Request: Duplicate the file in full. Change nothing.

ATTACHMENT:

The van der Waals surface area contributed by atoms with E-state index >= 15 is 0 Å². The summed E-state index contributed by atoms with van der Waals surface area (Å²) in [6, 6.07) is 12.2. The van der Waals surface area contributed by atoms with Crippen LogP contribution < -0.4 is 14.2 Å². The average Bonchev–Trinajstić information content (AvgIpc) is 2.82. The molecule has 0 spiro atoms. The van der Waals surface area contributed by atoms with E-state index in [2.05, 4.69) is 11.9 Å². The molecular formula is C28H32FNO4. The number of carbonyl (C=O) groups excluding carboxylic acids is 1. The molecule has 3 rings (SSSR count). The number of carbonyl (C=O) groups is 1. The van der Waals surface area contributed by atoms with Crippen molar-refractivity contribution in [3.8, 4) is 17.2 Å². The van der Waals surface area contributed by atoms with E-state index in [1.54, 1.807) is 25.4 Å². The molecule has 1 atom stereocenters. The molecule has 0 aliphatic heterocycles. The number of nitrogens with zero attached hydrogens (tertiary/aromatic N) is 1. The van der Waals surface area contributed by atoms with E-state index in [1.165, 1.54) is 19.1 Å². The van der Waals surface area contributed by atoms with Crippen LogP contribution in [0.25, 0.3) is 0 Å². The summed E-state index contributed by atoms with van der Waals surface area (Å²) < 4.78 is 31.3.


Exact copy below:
The van der Waals surface area contributed by atoms with E-state index >= 15 is 0 Å². The summed E-state index contributed by atoms with van der Waals surface area (Å²) in [6, 6.07) is 12.2. The van der Waals surface area contributed by atoms with Crippen LogP contribution < -0.4 is 14.2 Å². The average Bonchev–Trinajstić information content (AvgIpc) is 2.82. The molecule has 0 spiro atoms. The van der Waals surface area contributed by atoms with E-state index in [2.05, 4.69) is 11.9 Å². The molecular formula is C28H32FNO4. The number of carbonyl (C=O) groups excluding carboxylic acids is 1. The molecule has 3 rings (SSSR count). The number of carbonyl (C=O) groups is 1. The van der Waals surface area contributed by atoms with Crippen molar-refractivity contribution in [3.8, 4) is 17.2 Å². The van der Waals surface area contributed by atoms with E-state index in [1.54, 1.807) is 25.4 Å². The molecule has 1 atom stereocenters. The molecule has 0 aliphatic heterocycles. The number of nitrogens with zero attached hydrogens (tertiary/aromatic N) is 1. The van der Waals surface area contributed by atoms with E-state index in [1.165, 1.54) is 19.1 Å². The van der Waals surface area contributed by atoms with Crippen LogP contribution in [0.25, 0.3) is 0 Å². The summed E-state index contributed by atoms with van der Waals surface area (Å²) < 4.78 is 31.3.